The email said employees will need to be ‘extremely hardcore’ if the firm wants to ‘build a breakthrough Twitter 2.0’, meaning staff will have to endure ‘long hours at high intensity’ going forward.

But the email reportedly sparked a wave of resignations and around 75 per cent of all remaining workers at the firm had ignored the email. 

According to Reuters, the departures include many engineers responsible for fixing bugs and preventing service outages, raising questions about the stability of the platform. 

Employees leaving the social media giant sent their goodbyes on the company’s Slack platform, The New York Times reported. 

What’s more, Twitter staff who have opted to stay have now been locked out of their offices until Monday (November 21) without an explanation. 

In a message sent to Twitter staff seen by the BBC, the firm said office buildings would be temporarily closed with all badge access suspended until then. 

Musk, who has shown a habit of flippantly referring to the drama at Twitter as it happens, posted: ‘How do you make a small fortune in social media? Start out with a large one.’ 

He later added: ‘The best people are staying, so I’m not super worried.’ 

#RIPTwitter is now trending on the platform, with users comparing the mass exodus to the sinking Titanic and a burning house.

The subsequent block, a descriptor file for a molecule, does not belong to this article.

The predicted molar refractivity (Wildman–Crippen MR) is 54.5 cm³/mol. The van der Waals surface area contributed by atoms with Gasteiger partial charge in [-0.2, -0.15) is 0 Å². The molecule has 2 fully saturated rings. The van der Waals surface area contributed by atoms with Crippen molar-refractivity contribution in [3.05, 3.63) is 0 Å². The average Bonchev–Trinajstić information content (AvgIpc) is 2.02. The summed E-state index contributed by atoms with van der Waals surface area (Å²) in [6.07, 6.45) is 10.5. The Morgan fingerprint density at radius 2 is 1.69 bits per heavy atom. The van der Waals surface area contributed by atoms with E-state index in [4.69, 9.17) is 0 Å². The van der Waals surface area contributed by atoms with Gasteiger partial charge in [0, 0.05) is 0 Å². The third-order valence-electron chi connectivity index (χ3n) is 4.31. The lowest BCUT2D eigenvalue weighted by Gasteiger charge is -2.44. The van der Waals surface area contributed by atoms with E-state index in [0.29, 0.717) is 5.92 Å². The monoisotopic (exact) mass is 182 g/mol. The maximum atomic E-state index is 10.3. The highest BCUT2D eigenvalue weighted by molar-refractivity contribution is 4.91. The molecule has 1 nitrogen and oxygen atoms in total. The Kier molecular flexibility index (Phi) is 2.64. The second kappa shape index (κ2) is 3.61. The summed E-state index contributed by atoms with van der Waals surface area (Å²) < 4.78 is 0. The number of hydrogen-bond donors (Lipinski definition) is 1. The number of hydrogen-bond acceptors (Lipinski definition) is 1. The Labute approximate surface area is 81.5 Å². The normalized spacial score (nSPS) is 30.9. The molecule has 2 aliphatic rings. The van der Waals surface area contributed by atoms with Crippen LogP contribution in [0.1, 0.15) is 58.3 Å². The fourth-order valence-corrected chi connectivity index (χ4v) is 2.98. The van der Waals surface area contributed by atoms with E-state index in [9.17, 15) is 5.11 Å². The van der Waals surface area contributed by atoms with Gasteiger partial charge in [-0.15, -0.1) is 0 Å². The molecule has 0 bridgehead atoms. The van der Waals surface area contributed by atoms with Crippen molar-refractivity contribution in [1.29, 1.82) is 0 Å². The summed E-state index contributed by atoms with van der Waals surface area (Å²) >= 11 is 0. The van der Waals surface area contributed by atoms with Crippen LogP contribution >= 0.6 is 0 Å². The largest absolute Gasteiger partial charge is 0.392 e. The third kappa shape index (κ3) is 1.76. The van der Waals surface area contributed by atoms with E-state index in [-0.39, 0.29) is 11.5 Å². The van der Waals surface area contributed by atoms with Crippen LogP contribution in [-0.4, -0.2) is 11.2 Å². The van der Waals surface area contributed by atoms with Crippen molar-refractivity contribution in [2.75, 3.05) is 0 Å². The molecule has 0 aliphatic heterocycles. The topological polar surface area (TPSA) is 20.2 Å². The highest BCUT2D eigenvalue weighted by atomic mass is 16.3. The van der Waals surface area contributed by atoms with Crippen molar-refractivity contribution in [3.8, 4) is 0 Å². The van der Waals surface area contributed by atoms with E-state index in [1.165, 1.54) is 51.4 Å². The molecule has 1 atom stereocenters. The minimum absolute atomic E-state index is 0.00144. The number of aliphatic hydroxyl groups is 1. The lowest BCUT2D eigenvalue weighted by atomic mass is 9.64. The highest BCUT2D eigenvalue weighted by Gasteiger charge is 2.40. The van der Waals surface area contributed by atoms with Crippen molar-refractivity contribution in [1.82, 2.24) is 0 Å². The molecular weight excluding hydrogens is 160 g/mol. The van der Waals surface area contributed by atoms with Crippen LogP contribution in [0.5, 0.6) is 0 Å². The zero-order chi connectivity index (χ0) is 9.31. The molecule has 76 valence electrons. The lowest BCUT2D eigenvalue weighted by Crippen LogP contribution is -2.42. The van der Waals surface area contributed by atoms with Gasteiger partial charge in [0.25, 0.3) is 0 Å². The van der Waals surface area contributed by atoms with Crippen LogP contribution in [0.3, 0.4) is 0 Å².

The Twitter CEO even fired back with his own meme, showing the burial of Twitter at a graveyard.  

Read more here 

Musk – who took out a large loan to buy the firm for $44 billion (£38 billion) at the end of October – soon faces the prospect of being saddled with immense debt, which could bankrupt Twitter. 

He’s already said in a tweet on November 4 that his company is losing $4 million (£3.4 million) per day. 

In a leaked internal email dated November 9, Musk said there was ‘no way to sugarcoat the message’ that Twitter ‘will not survive’ if its business model doesn’t change. 

‘Frankly, the economic picture is dire, especially for a company like ours that is so dependent on advertising in a challenging economic climate,’ Musk said. 

‘Without significant subscription revenue, there is a good chance Twitter will not survive the upcoming economic downturn. 

‘The road ahead is arduous and will require intense work to succeed.’ 

Advertisers have already pulled out of Twitter in large numbers, scared by the bad publicity and the reported increase in hateful content on the platform.   

Earlier this week, experts said that the potential collapse of Twitter under Musk could erase vast records of recent history, such as contemporary accounts from the war on Ukraine and the death of Osama bin Laden. 

Since the first tweet was posted in 2006, Twitter has been the go-to place online for documenting key events, but these could be lost if the site goes bust. 

Recent departures at Twitter reportedly include many engineers responsible for fixing bugs and preventing service outages, raising questions about the stability of the platform (file photo)

‘We’re going to lose such a lot of digital history if Twitter goes kaput without warning,’ Elise Thomas, an analyst at global think tank the Institute for Strategic Dialogue (ISD), told MIT Technology Review.